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The Mars Underground (2007)

Not Rated | | Documentary | 9 May 2007 (USA)
Visionary rocket scientist, Robert Zubrin, has a plan for getting humans to Mars in the next ten years and ultimately turning the Red Planet blue. But can he win over the skeptics at NASA and the wider world?

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Himself (archive footage)
David Baker ...
Himself
Penelope Boston ...
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Sam Brownback ...
Himself (archive footage)
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Himself (archive footage)
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Himself (archive footage)
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Louis Friedman ...
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Reece Lumsden ...
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Chris McKay ...
Himself (as Dr. Christopher McKay)
Kurt Michaels ...
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...
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Derek Shannon ...
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Visionary rocket scientist, Robert Zubrin, has a plan for getting humans to Mars in the next ten years and ultimately turning the Red Planet blue. But can he win over the skeptics at NASA and the wider world?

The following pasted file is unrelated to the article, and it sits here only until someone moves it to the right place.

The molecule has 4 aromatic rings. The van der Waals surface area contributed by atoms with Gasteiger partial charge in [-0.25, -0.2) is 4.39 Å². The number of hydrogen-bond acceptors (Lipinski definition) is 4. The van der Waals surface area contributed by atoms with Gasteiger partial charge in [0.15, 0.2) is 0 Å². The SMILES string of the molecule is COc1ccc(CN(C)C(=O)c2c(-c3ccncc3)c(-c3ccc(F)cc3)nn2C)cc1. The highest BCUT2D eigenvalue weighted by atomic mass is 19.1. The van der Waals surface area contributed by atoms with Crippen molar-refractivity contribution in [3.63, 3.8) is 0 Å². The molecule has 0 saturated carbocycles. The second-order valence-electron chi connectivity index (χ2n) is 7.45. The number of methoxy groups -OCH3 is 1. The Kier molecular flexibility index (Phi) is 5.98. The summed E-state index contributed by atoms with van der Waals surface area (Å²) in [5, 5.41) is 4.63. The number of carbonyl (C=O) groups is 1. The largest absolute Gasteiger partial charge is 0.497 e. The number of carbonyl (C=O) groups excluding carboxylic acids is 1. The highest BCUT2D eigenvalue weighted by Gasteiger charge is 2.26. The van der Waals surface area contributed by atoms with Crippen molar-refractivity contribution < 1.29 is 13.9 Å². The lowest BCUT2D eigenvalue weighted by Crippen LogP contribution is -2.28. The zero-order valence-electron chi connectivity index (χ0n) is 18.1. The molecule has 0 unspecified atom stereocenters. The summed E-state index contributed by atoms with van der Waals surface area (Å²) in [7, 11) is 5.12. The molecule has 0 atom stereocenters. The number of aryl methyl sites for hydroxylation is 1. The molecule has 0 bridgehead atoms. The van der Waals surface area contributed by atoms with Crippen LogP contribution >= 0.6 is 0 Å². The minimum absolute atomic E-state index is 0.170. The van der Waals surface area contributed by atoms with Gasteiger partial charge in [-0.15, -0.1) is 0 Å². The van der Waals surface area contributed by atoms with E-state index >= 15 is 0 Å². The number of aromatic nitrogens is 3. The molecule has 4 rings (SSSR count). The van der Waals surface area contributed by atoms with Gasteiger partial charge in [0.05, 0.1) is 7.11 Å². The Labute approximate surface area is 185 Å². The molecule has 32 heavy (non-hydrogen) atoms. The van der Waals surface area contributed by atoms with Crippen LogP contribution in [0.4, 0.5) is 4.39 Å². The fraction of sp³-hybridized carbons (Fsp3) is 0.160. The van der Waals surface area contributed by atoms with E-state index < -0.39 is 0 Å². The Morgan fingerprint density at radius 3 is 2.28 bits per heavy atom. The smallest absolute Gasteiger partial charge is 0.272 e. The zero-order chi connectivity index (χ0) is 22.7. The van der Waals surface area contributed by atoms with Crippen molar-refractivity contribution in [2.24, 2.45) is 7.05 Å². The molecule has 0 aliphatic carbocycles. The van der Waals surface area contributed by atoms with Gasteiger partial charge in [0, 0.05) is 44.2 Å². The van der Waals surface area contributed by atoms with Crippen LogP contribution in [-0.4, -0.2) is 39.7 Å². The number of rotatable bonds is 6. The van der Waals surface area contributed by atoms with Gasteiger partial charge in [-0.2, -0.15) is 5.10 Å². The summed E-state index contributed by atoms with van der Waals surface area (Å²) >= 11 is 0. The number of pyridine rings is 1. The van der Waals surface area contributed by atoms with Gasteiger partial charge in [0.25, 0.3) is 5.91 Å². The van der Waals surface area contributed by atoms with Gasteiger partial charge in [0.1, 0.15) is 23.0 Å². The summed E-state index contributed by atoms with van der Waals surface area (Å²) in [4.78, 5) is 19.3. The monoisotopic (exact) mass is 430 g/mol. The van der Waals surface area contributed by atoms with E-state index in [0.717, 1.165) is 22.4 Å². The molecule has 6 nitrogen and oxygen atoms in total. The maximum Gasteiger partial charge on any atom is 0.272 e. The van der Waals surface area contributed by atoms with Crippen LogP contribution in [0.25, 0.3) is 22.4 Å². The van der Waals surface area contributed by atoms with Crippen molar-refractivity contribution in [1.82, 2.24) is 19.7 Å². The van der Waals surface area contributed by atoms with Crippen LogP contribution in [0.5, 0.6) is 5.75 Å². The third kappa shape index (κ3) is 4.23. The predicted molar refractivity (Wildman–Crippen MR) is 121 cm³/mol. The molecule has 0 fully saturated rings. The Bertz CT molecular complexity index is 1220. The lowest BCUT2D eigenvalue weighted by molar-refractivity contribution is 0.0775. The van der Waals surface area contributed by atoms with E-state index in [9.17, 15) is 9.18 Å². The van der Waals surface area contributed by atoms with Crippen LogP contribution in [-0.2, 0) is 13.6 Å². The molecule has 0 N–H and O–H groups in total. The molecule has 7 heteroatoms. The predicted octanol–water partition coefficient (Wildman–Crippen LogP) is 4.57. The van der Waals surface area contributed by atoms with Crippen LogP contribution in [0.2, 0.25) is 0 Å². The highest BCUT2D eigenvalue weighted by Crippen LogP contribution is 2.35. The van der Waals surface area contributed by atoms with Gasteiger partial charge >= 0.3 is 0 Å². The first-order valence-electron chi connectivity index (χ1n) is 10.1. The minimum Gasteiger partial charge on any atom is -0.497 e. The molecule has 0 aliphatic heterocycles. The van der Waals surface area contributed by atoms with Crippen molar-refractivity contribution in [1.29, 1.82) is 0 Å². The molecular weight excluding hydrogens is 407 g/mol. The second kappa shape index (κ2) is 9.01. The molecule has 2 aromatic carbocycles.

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Pioneers for the Next World

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Not Rated
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As Excellent a documentary as it is wonderful propaganda.
20 June 2007 | by See all my reviews

In terms of information (concise, lay information at that!), this documentary was spot on. I found it on my DVR from the Discovery Science Channel (I routinely record "space" night every week). Though the film tends to focus on all of Robert Zubrin's theories exclusively, it's a great poster tool for pushing the agenda of manned space exploration past the moon. I suspect the film's title is a reference to the Mars society, and not to Mars geology (which is what I was thinking at first). Although I'm not a member of the Mars society, but I do agree with the case for Mars in general, and this was more exciting than an hour of watching the Mars rovers slowly dig an inch into Mars' surface.

Although I like to consider myself pretty familiar with these topics, this documentary really gave me insight into the history and primary concepts of the argument for Mars that I never really knew before. The Mars Underground actually answered many questions that I knew to ask from my experience that I would have thought would go unanswered in this short documentary. In the first few moments, I was already asking about radiation, provisions, bone mass loss (due to gravity), and the overwhelming cost of a short Mars trip only to throw around some dirt and plant a flag.

Dr. Zubrin's very bold plans really throw standard convention and the tendency to inject too much bureaucracy into a simple project. His almost shoestring budget and nearly arrogant propositions are aligned with the same thinking of the Apollo missions, Christopher Columbus, and other major pioneering ventures. But it's what is needed to take that next step and step out of our reductionist couch comfort to do what's right for humanity in the name of life itself.


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